If you have ever said sorry and even accepted to be scolded for an offense without even probing to establish whether it is indeed you who was at fault, then you will have no difficulty grasping the concept of a “No Contest plea”.
In the example sited above, you may have chosen to accept blame for the accusation purposely for peace to exist or because you are indeed at fault but doesn’t want to admit or deny any wrongdoing for obvious reasons. That is fundamentally how a nolo contendere plea works.
So, in this article, we will dive into the meaning of a No Contest Plea, the consequences and answer some relevant and related questions. Kindly read on to know more.
No contest plea
Also called nolo contendere, the term “no contest plea” means an individual accepts the punishment for an offense, violation or crime, but does not admit or deny guilt. By choosing a no contest plea, a person effectively waives the following rights:
- Right to a trial
- Right to appeal
According to the U.S. Federal Rules of Criminal Procedure, before accepting a No contest plea, a court is required to inform defendant, in person and in court and also ascertain the following:
- The charges and minimum penalties defendant faces for the plea,
- The defendants right to an attorney,
- Defendants right to plead not guilty and right to trial,
- That defendant made the choice without coercion,
- That they understand they waive their right to a trial and appeal,
- That if the court decides to question defendant under oath for the offense to which they plead, in the presence of their attorney, they can be prosecuted for perjury if statements are found to be false.
Pleading no contest is usually a part of a plea bargaining process which involves an agreement between the defense and the prosecution.
Even though a No contest plea isn’t a guilty verdict, the court treats it as such when sentencing and issues a penalty as if the defendant was found guilty or pleaded guilty.
A No contest Plea forms part of a complicated plea bargaining process. So what would make someone opt for a no Contest plea rather than going through with a trial?
Benefits of a No plea contest
There are several reasons why individuals choose to take a No contest plea and the potential benefit is dependent on the objective. They include:
1. Preventing trials
The process of a trial can be costly, frustrating and time-consuming. The nolo contendere plea could remove these charges and stop any rulings that are deemed to be unjust made by the courts.
2. Avoiding a guilty verdict
A guilty verdict resulting from a trial or a guilty plea exposes defendant, in case a civil lawsuit arise from the offense. A No contest plea assures that, the plea cannot be applied against a defendant in civil trials since technically, the defendant hasn’t accepted guilt neither have they been found guilty.
A civil lawsuit resulting thereof will have to be proven on its own merits and not rely on the verdict of the criminal procedure as proof of liability or culpability of defendant. Again, even though a No contest plea appears on your criminal history, it is viewed in a better light generally than a guilty verdict or a guilty plea.
3. Possible lighter sentence
A No contest plea may result in a less harsher sentence than if the case proceeded through the trial phase and defendant found guilty. This is because since it is usually negotiated, the defense can get the prosecution to drop some charges as part of the deal.
Cons of a No contest plea
Aside the fact that a nolo contendere skips the proverbial “having your day in court” to prove your case if indeed you’re innocent, the following are some of the other disadvantages.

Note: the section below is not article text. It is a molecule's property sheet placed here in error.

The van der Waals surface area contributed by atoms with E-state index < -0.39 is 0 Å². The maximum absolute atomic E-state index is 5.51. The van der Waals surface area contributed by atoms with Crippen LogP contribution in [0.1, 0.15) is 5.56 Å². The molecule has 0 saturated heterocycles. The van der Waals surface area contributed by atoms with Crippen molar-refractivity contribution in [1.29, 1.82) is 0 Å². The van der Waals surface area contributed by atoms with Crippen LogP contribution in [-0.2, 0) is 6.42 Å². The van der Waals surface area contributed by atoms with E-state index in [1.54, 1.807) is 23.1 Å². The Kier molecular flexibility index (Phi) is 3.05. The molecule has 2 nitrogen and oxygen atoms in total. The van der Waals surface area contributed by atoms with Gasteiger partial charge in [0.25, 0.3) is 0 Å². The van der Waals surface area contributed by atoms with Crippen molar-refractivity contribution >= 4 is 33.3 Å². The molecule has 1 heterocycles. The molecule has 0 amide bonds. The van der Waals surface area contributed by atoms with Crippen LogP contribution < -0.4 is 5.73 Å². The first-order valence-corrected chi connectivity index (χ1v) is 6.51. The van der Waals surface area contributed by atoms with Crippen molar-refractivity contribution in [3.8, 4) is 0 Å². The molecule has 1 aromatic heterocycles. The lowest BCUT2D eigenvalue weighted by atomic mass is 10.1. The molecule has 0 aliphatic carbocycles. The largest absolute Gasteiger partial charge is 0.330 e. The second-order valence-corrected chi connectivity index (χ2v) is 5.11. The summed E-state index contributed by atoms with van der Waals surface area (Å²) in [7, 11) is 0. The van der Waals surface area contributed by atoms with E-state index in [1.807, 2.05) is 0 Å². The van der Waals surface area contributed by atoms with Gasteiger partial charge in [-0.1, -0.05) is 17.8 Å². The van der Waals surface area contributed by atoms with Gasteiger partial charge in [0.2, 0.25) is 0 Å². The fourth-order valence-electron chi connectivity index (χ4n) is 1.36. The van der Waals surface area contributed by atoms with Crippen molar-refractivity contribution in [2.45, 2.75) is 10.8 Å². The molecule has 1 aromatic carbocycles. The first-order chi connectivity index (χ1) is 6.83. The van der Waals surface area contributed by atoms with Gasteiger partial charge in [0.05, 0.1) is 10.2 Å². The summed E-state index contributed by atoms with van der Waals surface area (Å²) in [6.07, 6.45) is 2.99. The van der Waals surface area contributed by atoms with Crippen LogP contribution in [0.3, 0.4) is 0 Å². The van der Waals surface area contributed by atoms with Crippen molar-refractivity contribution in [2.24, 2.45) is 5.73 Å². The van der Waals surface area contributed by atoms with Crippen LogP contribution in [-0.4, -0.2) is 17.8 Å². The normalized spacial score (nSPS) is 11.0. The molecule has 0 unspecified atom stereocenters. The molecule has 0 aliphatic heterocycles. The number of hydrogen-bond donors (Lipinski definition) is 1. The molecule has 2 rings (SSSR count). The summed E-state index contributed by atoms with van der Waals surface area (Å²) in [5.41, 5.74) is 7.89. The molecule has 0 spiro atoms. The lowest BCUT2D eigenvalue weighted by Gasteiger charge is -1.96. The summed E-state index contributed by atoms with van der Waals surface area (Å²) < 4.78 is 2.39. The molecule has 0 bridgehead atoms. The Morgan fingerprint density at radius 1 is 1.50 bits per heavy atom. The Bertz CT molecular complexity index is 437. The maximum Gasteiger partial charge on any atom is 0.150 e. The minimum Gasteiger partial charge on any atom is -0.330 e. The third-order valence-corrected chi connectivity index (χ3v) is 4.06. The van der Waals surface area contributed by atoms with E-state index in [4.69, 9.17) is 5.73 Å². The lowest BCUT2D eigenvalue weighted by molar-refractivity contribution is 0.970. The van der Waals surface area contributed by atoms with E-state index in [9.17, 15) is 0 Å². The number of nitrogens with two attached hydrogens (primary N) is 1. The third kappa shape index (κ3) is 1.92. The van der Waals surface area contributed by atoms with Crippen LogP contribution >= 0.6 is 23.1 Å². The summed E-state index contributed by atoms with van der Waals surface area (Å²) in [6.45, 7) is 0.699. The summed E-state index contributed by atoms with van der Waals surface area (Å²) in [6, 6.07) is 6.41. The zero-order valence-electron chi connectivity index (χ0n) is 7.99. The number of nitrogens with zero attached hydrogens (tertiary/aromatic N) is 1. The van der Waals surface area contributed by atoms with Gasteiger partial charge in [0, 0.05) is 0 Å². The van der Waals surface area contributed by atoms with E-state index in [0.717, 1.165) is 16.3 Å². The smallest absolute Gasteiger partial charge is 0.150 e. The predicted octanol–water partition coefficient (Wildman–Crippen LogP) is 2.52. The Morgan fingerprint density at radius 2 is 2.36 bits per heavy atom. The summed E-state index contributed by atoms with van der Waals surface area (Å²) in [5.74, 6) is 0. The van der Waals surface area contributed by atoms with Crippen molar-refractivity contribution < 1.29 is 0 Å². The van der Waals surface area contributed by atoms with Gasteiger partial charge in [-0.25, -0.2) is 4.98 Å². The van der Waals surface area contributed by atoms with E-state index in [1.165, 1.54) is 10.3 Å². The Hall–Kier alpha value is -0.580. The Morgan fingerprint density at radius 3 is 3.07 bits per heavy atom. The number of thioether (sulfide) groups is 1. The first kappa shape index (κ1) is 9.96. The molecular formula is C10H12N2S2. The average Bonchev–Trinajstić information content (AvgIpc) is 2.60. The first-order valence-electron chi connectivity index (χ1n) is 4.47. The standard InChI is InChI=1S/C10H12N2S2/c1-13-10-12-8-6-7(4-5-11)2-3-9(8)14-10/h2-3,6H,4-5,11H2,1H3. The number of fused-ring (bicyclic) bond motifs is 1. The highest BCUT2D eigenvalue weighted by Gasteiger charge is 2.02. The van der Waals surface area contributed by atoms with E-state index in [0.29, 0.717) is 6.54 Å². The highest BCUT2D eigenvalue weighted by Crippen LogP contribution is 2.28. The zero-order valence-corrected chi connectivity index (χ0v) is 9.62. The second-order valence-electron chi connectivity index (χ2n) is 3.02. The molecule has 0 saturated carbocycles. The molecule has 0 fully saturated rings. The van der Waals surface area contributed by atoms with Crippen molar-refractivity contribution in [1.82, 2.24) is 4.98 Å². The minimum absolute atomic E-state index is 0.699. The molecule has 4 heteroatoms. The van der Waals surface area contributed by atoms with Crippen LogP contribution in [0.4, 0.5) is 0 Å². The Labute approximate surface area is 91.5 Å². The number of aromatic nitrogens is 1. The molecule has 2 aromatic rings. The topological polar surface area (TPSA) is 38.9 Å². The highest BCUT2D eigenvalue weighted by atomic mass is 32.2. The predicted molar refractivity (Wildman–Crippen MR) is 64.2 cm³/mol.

1. Guilty punishment
As aforementioned, even though a No Contest plea is not an admission or denial of guilt, the court still treats it as though you were found guilty and applies the appropriate punishment.
2. Goes on your record
A no contest plea goes on your criminal record and will be found in a background check. Additionally, it will serve as an aggravating factor if you’re prosecuted for criminal offense in the future.
An Aggravating factor in this case, refers to a previous violation, offense or crime by a defendant which increases culpability and is considered during prosecutions. The existence of an aggravating factor leads to a harsher penalty if found guilty.
Difference between a No Contest Plea and a Guilty Plea
There are fundamental differences that sets a No Contest plea apart from a Guilty plea. While a No Contest plea is neither an admission nor denial of guilt, a guilty plea is an admission of guilt.
Even though a defendant can plead guilty on his or her own without a plea deal, if it is established that they know exactly what the consequences are, usually, guilty pleas are also part of a plea bargain process.
Alford plea vs No contest
An Alford plea allows a defendant to admit being guilty to a charge but maintain their innocence. On the other hand, a no contest allows a defendant to accept the facts of a case without admitting or denying guilt. Both are treated as an admission of guilt at the sentencing stage by the court.
Do you go to jail with Alford plea?
Yes, an Alford plea is treated as a guilty plea and if the sentence for the crime or offense includes jail time, an Alford plea will not exempt a defendant from going to jail.
A no contest plea may give you the opportunity to avoid a guilty verdict, but a defendant will have to waive their right to a trial and appeal and also face a sentence as though they were found guilty.
Obviously, there are benefits to a nolo contendere plea as mentioned herein, but one must consider and understand the disadvantages before deciding what to do. It is best to consult and discuss at length with your criminal defense attorney to consider all the defense strategies available to you, so you can arrive at an informed decision.